WITH the busiest time of year ahead for religious travel to Saudi Arabia, tourism in the Kingdom is in the media spotlight. According to the Royal Embassy of Saudi Arabia, more than 1.8 million foreign pilgrims travelled to Hajj in 2011, with all evidence pointing to continued increase over the next few years.
In the first quarter of 2012 alone, 2.9 million foreign tourists visited the country, spending nearly $1.9 billion according to a report released by the Tourism Information and Research Centre. Inbound tourists represent about 77 per cent of total tourists, with 23 per cent spending only one night in the country.
Kuwait, Bahrain, UAE, Qatar and Egypt registered as the top five countries sending tourists to Saudi Arabia during Q1, with domestic tourists also an important contributor to tourism receipts.
“Inbound tourism is mostly for business and religious reasons, and there are a lot of new projects happening in Saudi Arabia in terms of construction, infrastructure, new centres, and especially in Mecca where there is a rapid expansion to the holy sites,” said Thierry Bertin, vice president of World Wide Sales for Hyatt International – South West Asia.
Three new Hyatt hotels are opening in close proximity to several religious sites, including the holiest shrine of Islam – Al Masjid Al-Haram or the Sacred Mosque, Mount Arafat, Muzdalifah, and Mina.
“Hajj is definitely the busiest time of year for tourism in the Kingdom, but many regionally-based Muslims still visit the holy sites to pray as many as three times a year,” added Bertin.
But outbound tourism in Saudi is also seeing a surge, with 74 per cent of Saudi nationals planning to travel every year – a higher percentage among GCC and Arab states.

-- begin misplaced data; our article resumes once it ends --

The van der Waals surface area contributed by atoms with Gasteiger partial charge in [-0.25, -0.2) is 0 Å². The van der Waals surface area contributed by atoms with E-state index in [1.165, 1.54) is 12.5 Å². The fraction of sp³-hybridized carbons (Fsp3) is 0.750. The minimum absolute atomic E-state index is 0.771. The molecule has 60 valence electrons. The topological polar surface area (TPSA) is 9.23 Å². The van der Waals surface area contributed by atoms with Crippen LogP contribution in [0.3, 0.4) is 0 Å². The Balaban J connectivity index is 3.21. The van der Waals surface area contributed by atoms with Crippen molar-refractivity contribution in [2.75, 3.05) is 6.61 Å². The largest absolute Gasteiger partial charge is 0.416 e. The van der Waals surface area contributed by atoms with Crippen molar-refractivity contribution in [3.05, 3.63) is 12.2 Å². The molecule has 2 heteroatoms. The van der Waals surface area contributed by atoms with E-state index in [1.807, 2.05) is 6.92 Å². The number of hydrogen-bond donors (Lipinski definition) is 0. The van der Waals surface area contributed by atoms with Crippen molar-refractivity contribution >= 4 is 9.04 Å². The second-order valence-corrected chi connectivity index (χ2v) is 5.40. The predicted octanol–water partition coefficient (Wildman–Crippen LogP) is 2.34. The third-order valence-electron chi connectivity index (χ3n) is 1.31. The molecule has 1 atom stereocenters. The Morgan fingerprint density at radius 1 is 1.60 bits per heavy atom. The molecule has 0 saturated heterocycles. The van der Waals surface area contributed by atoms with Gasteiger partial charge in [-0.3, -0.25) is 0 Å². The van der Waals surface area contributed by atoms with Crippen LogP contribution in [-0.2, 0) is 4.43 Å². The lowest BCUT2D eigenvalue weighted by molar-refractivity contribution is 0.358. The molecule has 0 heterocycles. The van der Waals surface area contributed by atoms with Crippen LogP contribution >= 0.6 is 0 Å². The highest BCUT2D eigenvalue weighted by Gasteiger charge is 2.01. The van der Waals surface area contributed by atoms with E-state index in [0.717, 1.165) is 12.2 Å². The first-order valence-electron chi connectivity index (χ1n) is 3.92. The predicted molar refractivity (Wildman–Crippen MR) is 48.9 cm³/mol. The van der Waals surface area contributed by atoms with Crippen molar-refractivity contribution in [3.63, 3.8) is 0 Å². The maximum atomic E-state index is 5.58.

Prior to the recent instability in the region, Saudi travellers tended to favour Egypt, Syria and Lebanon for their holidays, and instead are now targeting other options.
“Now, Saudi holidaymakers head to key destinations for longer holidays: Istanbul, Paris and London. For shorter periods, it’s Dubai, and Kuala Lumpur. They’re all very ‘Gulf-friendly’ and offer good shopping, facilities and entertainment,” said Bertin.
According to a 2012 report from Visa on spending in the UAE, Saudi Arabia’s spending shot up nearly 74 per cent over 2011, making visitors from the Kingdom the fourth biggest spenders behind the UK, Russia and the US.
The majority of tourist spending goes on shopping and accommodation, such as hotels or extended-stay serviced apartments. Hotel guests are looking for unique, bespoke experiences to suit their needs at a competitive price – authentic and select hospitality is a key trend that Hyatt continues to take the lead on, in Saudi Arabia and across the globe.
Hyatt Hotels are currently expanding their presence in Saudi Arabia. In February of this year, Hyatt announced that it had opened a worldwide sales office in Saudi Arabia and had entered into agreements with Naseel Holding Company to manage three new Hyatt-branded hotels in the Kingdom. In April this year Hyatt announced plans for Hyatt Regency Riyadh in agreement with Mohammed A. Al Swailem Co for Commercial Investment, marking seven Hyatt-branded hotels under development in Saudi Arabia across five of Hyatt’s brands.
Currently, there is one Hyatt-branded hotel in Saudi Arabia, Park Hyatt Jeddah – Marina, Club and Spa, which opened in 2009.
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